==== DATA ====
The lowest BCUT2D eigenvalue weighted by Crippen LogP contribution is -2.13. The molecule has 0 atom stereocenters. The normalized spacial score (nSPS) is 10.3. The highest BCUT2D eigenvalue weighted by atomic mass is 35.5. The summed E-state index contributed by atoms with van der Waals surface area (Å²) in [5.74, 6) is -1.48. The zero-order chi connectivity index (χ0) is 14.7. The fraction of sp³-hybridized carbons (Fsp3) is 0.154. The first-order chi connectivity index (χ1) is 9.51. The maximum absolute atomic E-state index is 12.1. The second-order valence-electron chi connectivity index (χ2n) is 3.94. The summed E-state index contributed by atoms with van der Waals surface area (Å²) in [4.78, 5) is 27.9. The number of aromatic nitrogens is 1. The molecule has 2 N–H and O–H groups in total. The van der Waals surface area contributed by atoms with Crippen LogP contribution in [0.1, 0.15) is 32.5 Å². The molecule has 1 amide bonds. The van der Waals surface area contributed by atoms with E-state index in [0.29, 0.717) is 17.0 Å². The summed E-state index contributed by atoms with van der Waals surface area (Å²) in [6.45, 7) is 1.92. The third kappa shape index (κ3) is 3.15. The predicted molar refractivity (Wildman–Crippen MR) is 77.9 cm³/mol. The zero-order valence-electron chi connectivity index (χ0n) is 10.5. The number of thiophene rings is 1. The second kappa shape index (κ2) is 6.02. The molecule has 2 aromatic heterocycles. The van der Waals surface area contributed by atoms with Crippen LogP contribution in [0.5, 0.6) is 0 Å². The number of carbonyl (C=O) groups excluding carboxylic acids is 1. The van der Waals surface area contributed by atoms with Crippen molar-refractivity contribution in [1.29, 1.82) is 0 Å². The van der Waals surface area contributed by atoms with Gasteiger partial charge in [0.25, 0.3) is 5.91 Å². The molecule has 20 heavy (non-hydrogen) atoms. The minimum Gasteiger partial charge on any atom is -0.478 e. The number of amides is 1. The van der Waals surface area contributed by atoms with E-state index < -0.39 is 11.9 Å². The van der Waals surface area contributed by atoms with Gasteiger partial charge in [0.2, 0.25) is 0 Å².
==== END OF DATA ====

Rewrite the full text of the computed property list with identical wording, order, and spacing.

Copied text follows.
The lowest BCUT2D eigenvalue weighted by Crippen LogP contribution is -2.13. The molecule has 0 atom stereocenters. The normalized spacial score (nSPS) is 10.3. The highest BCUT2D eigenvalue weighted by atomic mass is 35.5. The summed E-state index contributed by atoms with van der Waals surface area (Å²) in [5.74, 6) is -1.48. The zero-order chi connectivity index (χ0) is 14.7. The fraction of sp³-hybridized carbons (Fsp3) is 0.154. The first-order chi connectivity index (χ1) is 9.51. The maximum absolute atomic E-state index is 12.1. The second-order valence-electron chi connectivity index (χ2n) is 3.94. The summed E-state index contributed by atoms with van der Waals surface area (Å²) in [4.78, 5) is 27.9. The number of aromatic nitrogens is 1. The molecule has 2 N–H and O–H groups in total. The van der Waals surface area contributed by atoms with Crippen LogP contribution in [0.1, 0.15) is 32.5 Å². The molecule has 1 amide bonds. The van der Waals surface area contributed by atoms with E-state index in [0.29, 0.717) is 17.0 Å². The summed E-state index contributed by atoms with van der Waals surface area (Å²) in [6.45, 7) is 1.92. The third kappa shape index (κ3) is 3.15. The predicted molar refractivity (Wildman–Crippen MR) is 77.9 cm³/mol. The zero-order valence-electron chi connectivity index (χ0n) is 10.5. The number of thiophene rings is 1. The second kappa shape index (κ2) is 6.02. The molecule has 2 aromatic heterocycles. The van der Waals surface area contributed by atoms with Crippen LogP contribution in [0.5, 0.6) is 0 Å². The number of carbonyl (C=O) groups excluding carboxylic acids is 1. The van der Waals surface area contributed by atoms with Crippen molar-refractivity contribution in [1.29, 1.82) is 0 Å². The van der Waals surface area contributed by atoms with Gasteiger partial charge in [0.25, 0.3) is 5.91 Å². The molecule has 20 heavy (non-hydrogen) atoms. The minimum Gasteiger partial charge on any atom is -0.478 e. The number of amides is 1. The van der Waals surface area contributed by atoms with E-state index < -0.39 is 11.9 Å². The van der Waals surface area contributed by atoms with Gasteiger partial charge in [0.2, 0.25) is 0 Å².